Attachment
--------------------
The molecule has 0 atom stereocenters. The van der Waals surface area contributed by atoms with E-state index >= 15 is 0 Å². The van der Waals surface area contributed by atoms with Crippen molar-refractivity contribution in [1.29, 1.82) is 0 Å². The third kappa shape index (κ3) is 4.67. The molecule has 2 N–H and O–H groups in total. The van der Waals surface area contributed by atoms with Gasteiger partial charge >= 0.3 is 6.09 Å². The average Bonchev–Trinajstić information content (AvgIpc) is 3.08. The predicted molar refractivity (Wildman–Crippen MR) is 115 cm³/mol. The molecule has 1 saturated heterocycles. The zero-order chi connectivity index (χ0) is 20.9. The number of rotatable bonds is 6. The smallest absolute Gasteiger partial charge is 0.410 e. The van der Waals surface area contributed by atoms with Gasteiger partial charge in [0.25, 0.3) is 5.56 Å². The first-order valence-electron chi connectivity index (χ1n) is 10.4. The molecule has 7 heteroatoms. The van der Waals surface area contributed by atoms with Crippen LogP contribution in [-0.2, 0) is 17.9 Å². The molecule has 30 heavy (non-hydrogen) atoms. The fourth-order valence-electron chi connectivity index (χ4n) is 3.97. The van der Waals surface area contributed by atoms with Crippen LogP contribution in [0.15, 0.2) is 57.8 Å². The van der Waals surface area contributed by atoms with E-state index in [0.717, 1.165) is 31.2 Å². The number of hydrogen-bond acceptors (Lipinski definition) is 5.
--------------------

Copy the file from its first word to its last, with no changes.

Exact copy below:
The molecule has 0 atom stereocenters. The van der Waals surface area contributed by atoms with E-state index >= 15 is 0 Å². The van der Waals surface area contributed by atoms with Crippen molar-refractivity contribution in [1.29, 1.82) is 0 Å². The third kappa shape index (κ3) is 4.67. The molecule has 2 N–H and O–H groups in total. The van der Waals surface area contributed by atoms with Gasteiger partial charge >= 0.3 is 6.09 Å². The average Bonchev–Trinajstić information content (AvgIpc) is 3.08. The predicted molar refractivity (Wildman–Crippen MR) is 115 cm³/mol. The molecule has 1 saturated heterocycles. The zero-order chi connectivity index (χ0) is 20.9. The number of rotatable bonds is 6. The smallest absolute Gasteiger partial charge is 0.410 e. The van der Waals surface area contributed by atoms with Gasteiger partial charge in [0.25, 0.3) is 5.56 Å². The first-order valence-electron chi connectivity index (χ1n) is 10.4. The molecule has 7 heteroatoms. The van der Waals surface area contributed by atoms with Crippen LogP contribution in [-0.2, 0) is 17.9 Å². The molecule has 30 heavy (non-hydrogen) atoms. The fourth-order valence-electron chi connectivity index (χ4n) is 3.97. The van der Waals surface area contributed by atoms with Crippen LogP contribution in [0.15, 0.2) is 57.8 Å². The van der Waals surface area contributed by atoms with E-state index in [0.717, 1.165) is 31.2 Å². The number of hydrogen-bond acceptors (Lipinski definition) is 5.